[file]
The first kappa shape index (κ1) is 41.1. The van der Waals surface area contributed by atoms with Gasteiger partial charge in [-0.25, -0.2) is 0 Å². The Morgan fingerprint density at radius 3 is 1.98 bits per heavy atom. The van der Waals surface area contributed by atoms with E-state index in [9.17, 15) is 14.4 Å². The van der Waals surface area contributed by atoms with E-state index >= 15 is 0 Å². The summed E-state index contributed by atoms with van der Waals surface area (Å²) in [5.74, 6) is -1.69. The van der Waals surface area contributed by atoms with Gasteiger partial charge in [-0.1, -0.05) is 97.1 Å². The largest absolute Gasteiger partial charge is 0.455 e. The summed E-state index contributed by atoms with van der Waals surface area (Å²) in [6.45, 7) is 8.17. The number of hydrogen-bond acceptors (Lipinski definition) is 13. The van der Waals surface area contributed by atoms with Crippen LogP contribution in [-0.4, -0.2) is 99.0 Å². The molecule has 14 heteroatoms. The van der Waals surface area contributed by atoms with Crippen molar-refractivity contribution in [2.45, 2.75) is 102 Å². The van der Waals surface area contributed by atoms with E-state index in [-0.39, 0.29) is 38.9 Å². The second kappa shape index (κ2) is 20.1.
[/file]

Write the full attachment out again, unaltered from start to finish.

The first kappa shape index (κ1) is 41.1. The van der Waals surface area contributed by atoms with Gasteiger partial charge in [-0.25, -0.2) is 0 Å². The Morgan fingerprint density at radius 3 is 1.98 bits per heavy atom. The van der Waals surface area contributed by atoms with E-state index in [9.17, 15) is 14.4 Å². The van der Waals surface area contributed by atoms with E-state index >= 15 is 0 Å². The summed E-state index contributed by atoms with van der Waals surface area (Å²) in [5.74, 6) is -1.69. The van der Waals surface area contributed by atoms with Gasteiger partial charge in [-0.1, -0.05) is 97.1 Å². The largest absolute Gasteiger partial charge is 0.455 e. The summed E-state index contributed by atoms with van der Waals surface area (Å²) in [6.45, 7) is 8.17. The number of hydrogen-bond acceptors (Lipinski definition) is 13. The van der Waals surface area contributed by atoms with Crippen LogP contribution in [-0.4, -0.2) is 99.0 Å². The molecule has 14 heteroatoms. The van der Waals surface area contributed by atoms with Crippen molar-refractivity contribution in [2.45, 2.75) is 102 Å². The van der Waals surface area contributed by atoms with E-state index in [-0.39, 0.29) is 38.9 Å². The second kappa shape index (κ2) is 20.1.